Running Services

There are different ways in which you can run Apptainer containers. If you use commands like run, exec and shell to interact with processes in the container, you are running Apptainer containers in the foreground. Apptainer, also lets you run containers in a “detached” or “daemon” mode which can run different services in the background. A “service” is essentially a process running in the background that multiple different clients can use. For example, a web server or a database. To run services in an Apptainer container one should use instances. A container instance is a persistent and isolated version of the container image that runs in the background.

Overview

Apptainer has the concept of instances allowing users to run services in Apptainer. This page will help you understand instances using an elementary example followed by a more useful example running an NGINX web server using instances. In the end, you will find a more detailed example of running an instance of an API that converts URL to PDFs.

To begin with, suppose you want to run an NGINX web server outside of a container. On Ubuntu, you can simply install NGINX and start the service by:

$ sudo apt-get update && sudo apt-get install -y nginx

$ sudo service nginx start

If you were to do something like this from within a container you would also see the service start, and the web server running. But then if you were to exit the container, the process would continue to run within an unreachable mount namespace. The process would still be running, but you couldn’t easily kill or interface with it. This is a called an orphan process. Apptainer instances give you the ability to handle services properly.

Container Instances in Apptainer

For demonstration, let’s use an easy (though somewhat useless) example of alpine_latest.sif from Apptainer’s github container registry:

$ apptainer pull oras://ghcr.io/apptainer/alpine:latest

The above command will save the alpine image as alpine_latest.sif.

To start an instance, you should follow this procedure :

[command]                      [image]              [name of instance]

$ apptainer instance start   alpine_latest.sif     instance1

This command causes Apptainer to create an isolated environment for the container services to live inside. One can confirm that an instance is running by using the instance list command like so:

$ apptainer instance list

INSTANCE NAME    PID      IP              IMAGE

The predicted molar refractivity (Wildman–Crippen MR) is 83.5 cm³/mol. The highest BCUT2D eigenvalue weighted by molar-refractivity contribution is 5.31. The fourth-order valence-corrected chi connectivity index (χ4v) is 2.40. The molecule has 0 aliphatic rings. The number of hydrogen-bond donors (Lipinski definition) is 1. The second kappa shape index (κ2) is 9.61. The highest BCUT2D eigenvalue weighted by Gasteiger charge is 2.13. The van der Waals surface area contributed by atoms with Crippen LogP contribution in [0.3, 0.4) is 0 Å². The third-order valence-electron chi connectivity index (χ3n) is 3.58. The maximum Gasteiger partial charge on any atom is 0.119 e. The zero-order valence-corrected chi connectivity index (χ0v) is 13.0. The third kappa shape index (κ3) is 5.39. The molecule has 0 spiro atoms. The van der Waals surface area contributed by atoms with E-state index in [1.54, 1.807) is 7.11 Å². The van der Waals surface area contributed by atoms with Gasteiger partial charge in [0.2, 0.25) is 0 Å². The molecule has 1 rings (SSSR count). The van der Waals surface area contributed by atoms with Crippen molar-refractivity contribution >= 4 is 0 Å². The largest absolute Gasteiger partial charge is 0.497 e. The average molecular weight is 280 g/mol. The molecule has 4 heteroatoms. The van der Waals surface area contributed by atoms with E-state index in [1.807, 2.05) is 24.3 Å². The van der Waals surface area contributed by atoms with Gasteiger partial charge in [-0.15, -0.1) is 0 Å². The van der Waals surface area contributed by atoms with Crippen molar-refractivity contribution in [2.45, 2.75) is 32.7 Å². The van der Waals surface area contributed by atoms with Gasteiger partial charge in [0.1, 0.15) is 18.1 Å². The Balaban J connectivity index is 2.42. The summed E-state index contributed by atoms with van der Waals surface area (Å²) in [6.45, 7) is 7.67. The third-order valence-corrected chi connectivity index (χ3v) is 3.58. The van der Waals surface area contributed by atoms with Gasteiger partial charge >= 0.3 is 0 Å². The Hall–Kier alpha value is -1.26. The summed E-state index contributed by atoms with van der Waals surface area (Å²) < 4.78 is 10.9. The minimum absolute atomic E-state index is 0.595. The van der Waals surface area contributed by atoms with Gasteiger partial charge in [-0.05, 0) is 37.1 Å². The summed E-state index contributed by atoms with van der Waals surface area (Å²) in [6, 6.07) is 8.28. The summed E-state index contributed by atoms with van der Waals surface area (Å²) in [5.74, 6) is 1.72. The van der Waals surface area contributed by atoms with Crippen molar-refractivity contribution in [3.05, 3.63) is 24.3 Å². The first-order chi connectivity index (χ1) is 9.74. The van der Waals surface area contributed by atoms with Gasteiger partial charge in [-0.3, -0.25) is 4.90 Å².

instance1        22084                    /home/dave/instances/alpine_latest.sif

Note

The instances are linked with your user account. So make sure to run all instance commands either with or without the sudo privilege. If you start an instance with sudo then you must list it with sudo as well, or you will not be able to locate the instance.

If you want to run multiple instances from the same image, it’s as simple as running the command multiple times with different instance names. The instance name uniquely identify instances, so they cannot be repeated.

$ apptainer instance start alpine_latest.sif instance2

$ apptainer instance start alpine_latest.sif instance3

And again to confirm that the instances are running as we expected:

$ apptainer instance list

INSTANCE NAME    PID      IP              IMAGE
instance1        22084                    /home/dave/instances/alpine_latest.sif
instance2        22443                    /home/dave/instances/alpine_latest.sif
instance3        22493                    /home/dave/instances/alpine_latest.sif

You can also filter the instance list by supplying a pattern:

$ apptainer instance list '*2'

INSTANCE NAME    PID      IP              IMAGE
instance2        22443                    /home/dave/instances/alpine_latest.sif

You can use the apptainer run/exec commands on instances:

$ apptainer run instance://instance1

$ apptainer exec instance://instance2 cat /etc/os-release

When using run with an instance URI, the runscript will be executed inside of the instance. Similarly with exec, it will execute the given command in the instance.

If you want to poke around inside of your instance, you can do a normal apptainer shell command, but give it the instance URI:

$ apptainer shell instance://instance3

Apptainer>

When you are finished with your instance you can clean it up with the instance stop command as follows:

$ apptainer instance stop instance1

If you have multiple instances running and you want to stop all of them, you can do so with a wildcard or the –all flag. The following three commands are all identical.